18. It Takes You Away - Doctor Who season 11, episode 9
Few shows could get away with a climax involving a lonely sentient universe taking the form of a talking frog. And if you listened to the internet fan furore after this episode’s broadcast, Doctor Who didn’t either. But Doctor Who has a long history of stories that were ridiculed on original airing that have gone on to become classics. We’re confident this atmospheric dark fairy tale (cabin in the woods! Flesh-eating moths!) will follow suit, especially as that gloriously bat’s-ass ending was also adorably sweet.
17. What’s Past is Prologue - Star Trek Discovery season 1, episode 13
A finale to a mini-arc, Star Trek Discovery's What’s Past is Prologue brought the treacherous Lorca plot to an end in terrific fashion. Having brought the Discovery into the mirror universe, Lorca frees his old crew and prepares to take down the Emperor (Mirror Georgiou) but Burnham puts a stop to that. Action packed, tense, and spectacular, this is about as good as small screen space opera gets. And to cap it all there’s a peach of a cliffhanger – the Klingons have won the war in our universe. Bring on Star Trek Discovery season 2.
Read more: Star Trek Discovery season 1 ending explained - everything you need to know after watching
16. Chapter 14 - Legion season 2, episode 6
The stand-out moment of Legion season 2 was clearly the finale’s big face off between David and the big bad, audaciously rendered in cartoon form. But as an overall episode Chapter 14 was more satisfying. In a series of overlapping what-if stories, David imagines the various ways his life could have gone, from super-powered bum to madman to amoral businessman. We even get to see him looking uncannily like his comic dad, Professor Xavier. Showrunner Noah Hawley once again reinvents a comic cliché as a TV tour de force.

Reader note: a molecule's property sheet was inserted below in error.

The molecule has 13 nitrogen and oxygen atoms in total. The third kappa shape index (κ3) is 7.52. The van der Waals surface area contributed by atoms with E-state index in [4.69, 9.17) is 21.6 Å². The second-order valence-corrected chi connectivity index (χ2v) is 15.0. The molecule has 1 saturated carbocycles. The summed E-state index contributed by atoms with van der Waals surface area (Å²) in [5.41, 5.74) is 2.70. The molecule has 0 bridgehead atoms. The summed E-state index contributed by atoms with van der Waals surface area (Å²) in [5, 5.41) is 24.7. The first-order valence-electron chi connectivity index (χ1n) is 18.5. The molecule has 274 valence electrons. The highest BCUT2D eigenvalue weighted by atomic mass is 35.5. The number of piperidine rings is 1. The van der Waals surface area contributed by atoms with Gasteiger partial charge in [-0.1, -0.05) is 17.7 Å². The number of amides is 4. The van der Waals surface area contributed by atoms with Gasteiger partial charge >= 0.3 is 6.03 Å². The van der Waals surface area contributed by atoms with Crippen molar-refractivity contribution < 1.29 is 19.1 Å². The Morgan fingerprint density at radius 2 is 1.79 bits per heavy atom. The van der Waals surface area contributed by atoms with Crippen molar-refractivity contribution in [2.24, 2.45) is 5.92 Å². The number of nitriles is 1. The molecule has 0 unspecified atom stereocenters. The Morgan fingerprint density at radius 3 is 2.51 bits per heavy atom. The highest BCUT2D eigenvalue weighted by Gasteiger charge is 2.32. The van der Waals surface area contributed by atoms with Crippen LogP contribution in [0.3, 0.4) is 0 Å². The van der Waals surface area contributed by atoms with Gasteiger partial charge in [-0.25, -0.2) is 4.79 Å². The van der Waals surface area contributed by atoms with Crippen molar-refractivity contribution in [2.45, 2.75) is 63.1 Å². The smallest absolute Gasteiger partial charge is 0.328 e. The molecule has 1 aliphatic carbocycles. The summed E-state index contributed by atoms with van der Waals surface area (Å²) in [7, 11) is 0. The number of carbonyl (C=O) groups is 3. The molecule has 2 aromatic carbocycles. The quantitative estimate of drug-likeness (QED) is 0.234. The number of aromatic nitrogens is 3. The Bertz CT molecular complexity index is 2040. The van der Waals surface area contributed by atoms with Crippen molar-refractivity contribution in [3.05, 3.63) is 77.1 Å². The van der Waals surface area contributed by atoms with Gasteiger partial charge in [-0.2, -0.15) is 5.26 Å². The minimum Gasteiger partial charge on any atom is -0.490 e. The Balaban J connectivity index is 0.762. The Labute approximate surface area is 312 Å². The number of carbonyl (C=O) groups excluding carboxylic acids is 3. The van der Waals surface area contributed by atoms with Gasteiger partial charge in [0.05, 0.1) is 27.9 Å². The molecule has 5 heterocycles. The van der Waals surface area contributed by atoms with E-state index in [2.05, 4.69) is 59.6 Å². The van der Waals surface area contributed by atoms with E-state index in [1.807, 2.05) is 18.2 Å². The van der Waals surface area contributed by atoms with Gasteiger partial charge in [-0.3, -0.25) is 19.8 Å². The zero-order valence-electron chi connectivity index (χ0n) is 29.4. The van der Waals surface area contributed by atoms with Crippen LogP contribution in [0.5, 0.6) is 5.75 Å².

15. Force of Evil - Altered Carbon season 1, episode 4
Possibly the most effective use of a virtual world to disorientate viewers since the original The Matrix, the bulk of Altered Carbon's Force of Evil involves anti-hero Takeshi Kovacs being interrogated in a digital environment where his captors can kill him again and again and again. It’s pretty intense, brilliantly realized and gives viewers a fist-in-the-air moment when Kovacs effects his escape. All this plus a comedy B-plot in which cop Kristin Ortega resurrects her grandmother in the body of a hulking convict to shock her mother.
Read more: Altered Carbon ending - everything you need to know after watching
14. Chapter Seven: Feast or Feasts - The Chilling Adventures of Sabrina season 1, episode 7